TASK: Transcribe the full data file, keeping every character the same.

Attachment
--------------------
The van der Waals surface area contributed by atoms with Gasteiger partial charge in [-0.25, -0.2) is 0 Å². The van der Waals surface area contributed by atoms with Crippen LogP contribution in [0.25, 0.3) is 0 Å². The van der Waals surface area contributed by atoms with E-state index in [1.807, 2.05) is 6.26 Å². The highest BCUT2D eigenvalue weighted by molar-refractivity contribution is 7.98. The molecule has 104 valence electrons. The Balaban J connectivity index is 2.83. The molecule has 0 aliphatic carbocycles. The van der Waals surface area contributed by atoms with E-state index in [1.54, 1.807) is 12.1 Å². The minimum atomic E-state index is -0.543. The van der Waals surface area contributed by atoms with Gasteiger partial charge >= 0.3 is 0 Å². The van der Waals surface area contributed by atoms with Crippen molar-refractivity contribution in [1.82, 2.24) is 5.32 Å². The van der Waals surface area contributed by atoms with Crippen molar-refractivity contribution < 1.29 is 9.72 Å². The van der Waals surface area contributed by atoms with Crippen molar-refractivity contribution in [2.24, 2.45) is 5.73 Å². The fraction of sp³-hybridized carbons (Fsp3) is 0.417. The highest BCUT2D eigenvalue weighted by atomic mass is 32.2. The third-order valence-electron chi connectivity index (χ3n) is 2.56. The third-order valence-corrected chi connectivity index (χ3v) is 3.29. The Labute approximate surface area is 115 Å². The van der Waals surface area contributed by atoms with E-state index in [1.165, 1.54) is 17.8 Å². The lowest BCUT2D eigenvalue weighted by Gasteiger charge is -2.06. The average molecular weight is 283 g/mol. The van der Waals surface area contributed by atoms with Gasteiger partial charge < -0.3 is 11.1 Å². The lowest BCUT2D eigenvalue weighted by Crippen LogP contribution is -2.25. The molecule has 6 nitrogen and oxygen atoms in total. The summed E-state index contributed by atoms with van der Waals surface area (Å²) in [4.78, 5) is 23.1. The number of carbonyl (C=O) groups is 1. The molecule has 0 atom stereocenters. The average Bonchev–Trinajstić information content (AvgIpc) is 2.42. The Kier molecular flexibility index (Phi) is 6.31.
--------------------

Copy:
The van der Waals surface area contributed by atoms with Gasteiger partial charge in [-0.25, -0.2) is 0 Å². The van der Waals surface area contributed by atoms with Crippen LogP contribution in [0.25, 0.3) is 0 Å². The van der Waals surface area contributed by atoms with E-state index in [1.807, 2.05) is 6.26 Å². The highest BCUT2D eigenvalue weighted by molar-refractivity contribution is 7.98. The molecule has 104 valence electrons. The Balaban J connectivity index is 2.83. The molecule has 0 aliphatic carbocycles. The van der Waals surface area contributed by atoms with E-state index in [1.54, 1.807) is 12.1 Å². The minimum atomic E-state index is -0.543. The van der Waals surface area contributed by atoms with Gasteiger partial charge >= 0.3 is 0 Å². The van der Waals surface area contributed by atoms with Crippen molar-refractivity contribution in [1.82, 2.24) is 5.32 Å². The van der Waals surface area contributed by atoms with Crippen molar-refractivity contribution < 1.29 is 9.72 Å². The van der Waals surface area contributed by atoms with Crippen molar-refractivity contribution in [2.24, 2.45) is 5.73 Å². The fraction of sp³-hybridized carbons (Fsp3) is 0.417. The highest BCUT2D eigenvalue weighted by atomic mass is 32.2. The third-order valence-electron chi connectivity index (χ3n) is 2.56. The third-order valence-corrected chi connectivity index (χ3v) is 3.29. The Labute approximate surface area is 115 Å². The van der Waals surface area contributed by atoms with E-state index in [1.165, 1.54) is 17.8 Å². The lowest BCUT2D eigenvalue weighted by Gasteiger charge is -2.06. The average molecular weight is 283 g/mol. The van der Waals surface area contributed by atoms with Gasteiger partial charge < -0.3 is 11.1 Å². The lowest BCUT2D eigenvalue weighted by Crippen LogP contribution is -2.25. The molecule has 6 nitrogen and oxygen atoms in total. The summed E-state index contributed by atoms with van der Waals surface area (Å²) in [4.78, 5) is 23.1. The number of carbonyl (C=O) groups is 1. The molecule has 0 atom stereocenters. The average Bonchev–Trinajstić information content (AvgIpc) is 2.42. The Kier molecular flexibility index (Phi) is 6.31.